©2007 ViTAL Economy, Inc. 16 Source: Driving Growth, Breaking Down Barriers to Global Prosperity, McKinsey Global Institute 4.01: Innovation Assets: Assessment Innovation Grows From Seeds of Knowledge Transformation of knowledge into new products, processes or services m Involves more that just science and technology m Involves discerning and meeting the needs of customers Improvement in marketing, distribution, and services can be as important as those generated in laboratories involving new products and processes m Some of the most important innovation occurs in sales and distribution KBE workers include those specializing in professional, scientific and technical activities engineering, computers, architecture, law, accounting, etc. U.S. Government projects a 28% increase in KBE employment between , the 3rd highest growth sector (after Healthcare and Education)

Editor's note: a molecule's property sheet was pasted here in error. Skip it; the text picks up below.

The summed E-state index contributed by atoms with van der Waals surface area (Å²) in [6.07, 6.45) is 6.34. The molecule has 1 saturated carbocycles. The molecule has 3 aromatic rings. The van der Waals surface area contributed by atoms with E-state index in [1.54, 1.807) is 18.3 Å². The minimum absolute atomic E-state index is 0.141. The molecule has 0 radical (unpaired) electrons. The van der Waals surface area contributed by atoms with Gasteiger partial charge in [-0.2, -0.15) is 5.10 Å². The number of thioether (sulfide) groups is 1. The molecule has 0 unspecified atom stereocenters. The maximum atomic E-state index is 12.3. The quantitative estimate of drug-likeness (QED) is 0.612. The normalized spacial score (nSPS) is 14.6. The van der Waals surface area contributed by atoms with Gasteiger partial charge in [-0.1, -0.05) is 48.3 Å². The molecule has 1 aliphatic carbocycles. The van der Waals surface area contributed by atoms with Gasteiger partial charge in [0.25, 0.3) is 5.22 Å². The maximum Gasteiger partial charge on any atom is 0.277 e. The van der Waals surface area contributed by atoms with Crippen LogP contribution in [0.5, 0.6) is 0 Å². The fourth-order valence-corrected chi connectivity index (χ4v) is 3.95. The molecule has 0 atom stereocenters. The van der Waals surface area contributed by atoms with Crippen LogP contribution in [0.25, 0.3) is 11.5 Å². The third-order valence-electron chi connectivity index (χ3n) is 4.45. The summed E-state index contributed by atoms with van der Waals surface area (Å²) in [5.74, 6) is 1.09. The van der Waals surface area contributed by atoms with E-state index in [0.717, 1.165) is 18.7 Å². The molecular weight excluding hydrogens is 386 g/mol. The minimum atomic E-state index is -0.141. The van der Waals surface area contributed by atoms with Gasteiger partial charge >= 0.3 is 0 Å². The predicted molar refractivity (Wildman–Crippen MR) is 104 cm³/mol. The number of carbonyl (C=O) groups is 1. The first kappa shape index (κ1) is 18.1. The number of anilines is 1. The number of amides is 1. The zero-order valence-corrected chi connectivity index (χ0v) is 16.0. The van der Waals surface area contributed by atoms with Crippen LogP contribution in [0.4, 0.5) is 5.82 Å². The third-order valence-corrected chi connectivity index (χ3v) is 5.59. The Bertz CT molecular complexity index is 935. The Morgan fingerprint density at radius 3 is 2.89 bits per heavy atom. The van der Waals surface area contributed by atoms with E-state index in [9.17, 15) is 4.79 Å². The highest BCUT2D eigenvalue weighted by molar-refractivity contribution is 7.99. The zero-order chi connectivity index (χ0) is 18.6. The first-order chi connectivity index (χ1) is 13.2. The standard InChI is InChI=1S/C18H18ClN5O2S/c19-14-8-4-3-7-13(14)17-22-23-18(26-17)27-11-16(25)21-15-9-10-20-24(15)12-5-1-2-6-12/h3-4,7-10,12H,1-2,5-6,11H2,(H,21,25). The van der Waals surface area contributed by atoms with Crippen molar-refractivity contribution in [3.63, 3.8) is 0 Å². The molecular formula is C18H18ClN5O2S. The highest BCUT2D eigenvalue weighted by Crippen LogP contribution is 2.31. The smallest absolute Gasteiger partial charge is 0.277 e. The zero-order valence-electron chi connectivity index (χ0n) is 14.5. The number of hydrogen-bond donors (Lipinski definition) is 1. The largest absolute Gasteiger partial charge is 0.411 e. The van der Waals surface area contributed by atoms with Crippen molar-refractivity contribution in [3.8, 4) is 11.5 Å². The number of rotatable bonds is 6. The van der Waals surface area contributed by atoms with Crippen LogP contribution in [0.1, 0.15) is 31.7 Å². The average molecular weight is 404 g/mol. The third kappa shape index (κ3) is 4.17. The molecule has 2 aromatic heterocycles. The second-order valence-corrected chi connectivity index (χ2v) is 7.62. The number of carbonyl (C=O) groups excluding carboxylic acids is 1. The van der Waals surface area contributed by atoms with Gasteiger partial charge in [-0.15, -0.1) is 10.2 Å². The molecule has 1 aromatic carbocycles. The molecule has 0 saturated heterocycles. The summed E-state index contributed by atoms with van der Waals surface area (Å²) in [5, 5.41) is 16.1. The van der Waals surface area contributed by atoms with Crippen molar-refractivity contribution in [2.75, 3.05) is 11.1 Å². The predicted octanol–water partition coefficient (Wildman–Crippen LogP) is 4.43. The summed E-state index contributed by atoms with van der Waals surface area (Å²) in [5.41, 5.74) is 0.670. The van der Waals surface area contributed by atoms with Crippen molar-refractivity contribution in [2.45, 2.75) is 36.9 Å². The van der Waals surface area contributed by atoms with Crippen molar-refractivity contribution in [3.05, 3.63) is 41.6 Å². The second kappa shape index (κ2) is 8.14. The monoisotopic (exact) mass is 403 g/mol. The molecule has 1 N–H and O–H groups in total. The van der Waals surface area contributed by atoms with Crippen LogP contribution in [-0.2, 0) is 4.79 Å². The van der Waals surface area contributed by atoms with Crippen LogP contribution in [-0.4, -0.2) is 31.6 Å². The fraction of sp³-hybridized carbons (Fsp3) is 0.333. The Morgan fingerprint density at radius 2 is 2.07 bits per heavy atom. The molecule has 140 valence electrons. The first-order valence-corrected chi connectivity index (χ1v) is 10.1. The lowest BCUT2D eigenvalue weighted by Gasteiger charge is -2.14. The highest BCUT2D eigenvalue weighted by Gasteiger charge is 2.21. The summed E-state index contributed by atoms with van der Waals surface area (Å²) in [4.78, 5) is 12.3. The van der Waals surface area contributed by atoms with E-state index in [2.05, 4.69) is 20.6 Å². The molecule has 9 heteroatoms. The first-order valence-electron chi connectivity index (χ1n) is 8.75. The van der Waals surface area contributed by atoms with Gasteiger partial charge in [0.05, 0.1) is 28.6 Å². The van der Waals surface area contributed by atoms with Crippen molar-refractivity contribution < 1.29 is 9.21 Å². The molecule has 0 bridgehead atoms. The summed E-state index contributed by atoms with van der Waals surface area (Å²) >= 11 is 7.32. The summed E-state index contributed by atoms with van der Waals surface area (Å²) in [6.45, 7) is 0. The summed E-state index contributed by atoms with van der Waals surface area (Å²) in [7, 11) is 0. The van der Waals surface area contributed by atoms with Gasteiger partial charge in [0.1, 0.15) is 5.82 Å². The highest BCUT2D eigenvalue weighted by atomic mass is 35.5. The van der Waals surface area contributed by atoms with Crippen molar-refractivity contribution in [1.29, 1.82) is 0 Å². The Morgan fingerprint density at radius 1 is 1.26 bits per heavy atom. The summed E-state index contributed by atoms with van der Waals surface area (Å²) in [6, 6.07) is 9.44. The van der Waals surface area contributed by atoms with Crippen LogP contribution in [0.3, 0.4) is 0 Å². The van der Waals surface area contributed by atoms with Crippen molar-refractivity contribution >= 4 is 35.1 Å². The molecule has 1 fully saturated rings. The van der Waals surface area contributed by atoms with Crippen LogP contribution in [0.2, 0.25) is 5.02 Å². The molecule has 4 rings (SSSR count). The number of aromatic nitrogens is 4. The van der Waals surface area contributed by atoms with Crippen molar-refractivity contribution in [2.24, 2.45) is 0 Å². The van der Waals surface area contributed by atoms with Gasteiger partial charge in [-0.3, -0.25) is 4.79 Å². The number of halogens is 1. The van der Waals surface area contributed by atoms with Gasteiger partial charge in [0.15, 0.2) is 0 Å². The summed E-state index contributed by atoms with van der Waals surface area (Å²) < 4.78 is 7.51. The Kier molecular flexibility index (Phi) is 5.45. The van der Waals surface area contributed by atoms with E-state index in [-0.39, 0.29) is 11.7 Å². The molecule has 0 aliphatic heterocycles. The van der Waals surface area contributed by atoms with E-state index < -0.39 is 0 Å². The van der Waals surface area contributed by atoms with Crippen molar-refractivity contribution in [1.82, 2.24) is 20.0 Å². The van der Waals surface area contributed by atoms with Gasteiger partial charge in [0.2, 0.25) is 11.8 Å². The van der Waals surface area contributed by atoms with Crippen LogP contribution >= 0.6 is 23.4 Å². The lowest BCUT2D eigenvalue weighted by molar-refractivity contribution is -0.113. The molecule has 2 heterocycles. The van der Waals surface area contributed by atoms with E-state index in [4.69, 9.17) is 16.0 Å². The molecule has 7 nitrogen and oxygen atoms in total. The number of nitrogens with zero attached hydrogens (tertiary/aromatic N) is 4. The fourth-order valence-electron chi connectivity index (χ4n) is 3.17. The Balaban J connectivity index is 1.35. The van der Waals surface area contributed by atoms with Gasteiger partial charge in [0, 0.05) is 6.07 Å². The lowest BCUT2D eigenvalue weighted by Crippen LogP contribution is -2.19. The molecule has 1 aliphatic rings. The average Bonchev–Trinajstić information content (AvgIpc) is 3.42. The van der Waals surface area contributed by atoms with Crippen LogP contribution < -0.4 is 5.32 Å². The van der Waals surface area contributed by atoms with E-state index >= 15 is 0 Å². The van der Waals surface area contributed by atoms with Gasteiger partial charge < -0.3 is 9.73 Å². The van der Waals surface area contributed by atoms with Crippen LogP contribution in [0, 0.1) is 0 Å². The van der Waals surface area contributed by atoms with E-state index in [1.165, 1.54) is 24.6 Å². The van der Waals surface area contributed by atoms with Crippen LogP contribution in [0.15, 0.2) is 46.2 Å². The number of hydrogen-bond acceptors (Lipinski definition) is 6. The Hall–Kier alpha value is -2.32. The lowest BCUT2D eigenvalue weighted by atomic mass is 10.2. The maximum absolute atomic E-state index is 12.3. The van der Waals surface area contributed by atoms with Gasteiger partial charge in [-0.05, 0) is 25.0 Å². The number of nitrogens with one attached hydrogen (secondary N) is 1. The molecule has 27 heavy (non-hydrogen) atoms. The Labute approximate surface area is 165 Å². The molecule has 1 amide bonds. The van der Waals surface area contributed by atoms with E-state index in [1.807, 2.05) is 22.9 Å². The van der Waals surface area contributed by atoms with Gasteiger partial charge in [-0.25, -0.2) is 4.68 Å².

©2007 ViTAL Economy, Inc. 17 Climate of Innovation, Entrepreneurship and Incubation Climate of Innovation: Zero-sum game mentality exists in the way of collaboration or even basic idea sharing we are fragmented, jealous and secretive and motivated by risk aversion Climate of Entrepreneurship: Entrepreneurship is not considered to be a real job Entrepreneurs exist but mostly underground Early stage capital is limited, access is not well known Research focus at SIUC: high potential for more tech transfer Entrepreneur development resources in SI are very limited Support systems for entrepreneurs need bolstering Climate of Incubation: There are too few and unconnected incubation resources and staff with limited budgets and business experience; several incubated firms left SI to get access to a system of support SIU is one of the top 100 research universities in the U.S 67% of SIU business and engineering students want to stay in SI SIU presents an opportunity to address SIs KBE worker gap SIU is one of the top 100 research universities in the U.S 67% of SIU business and engineering students want to stay in SI SIU presents an opportunity to address SIs KBE worker gap Source of Quotes: RA & EF Hutton Interviews; chart data from BLS The KBE Worker Gap: SI is well below Illinois and U.S. averages for KBE as % of total employment 7.7% 8.5% 4.3% Gap 4.01: Innovation Assets: Assessment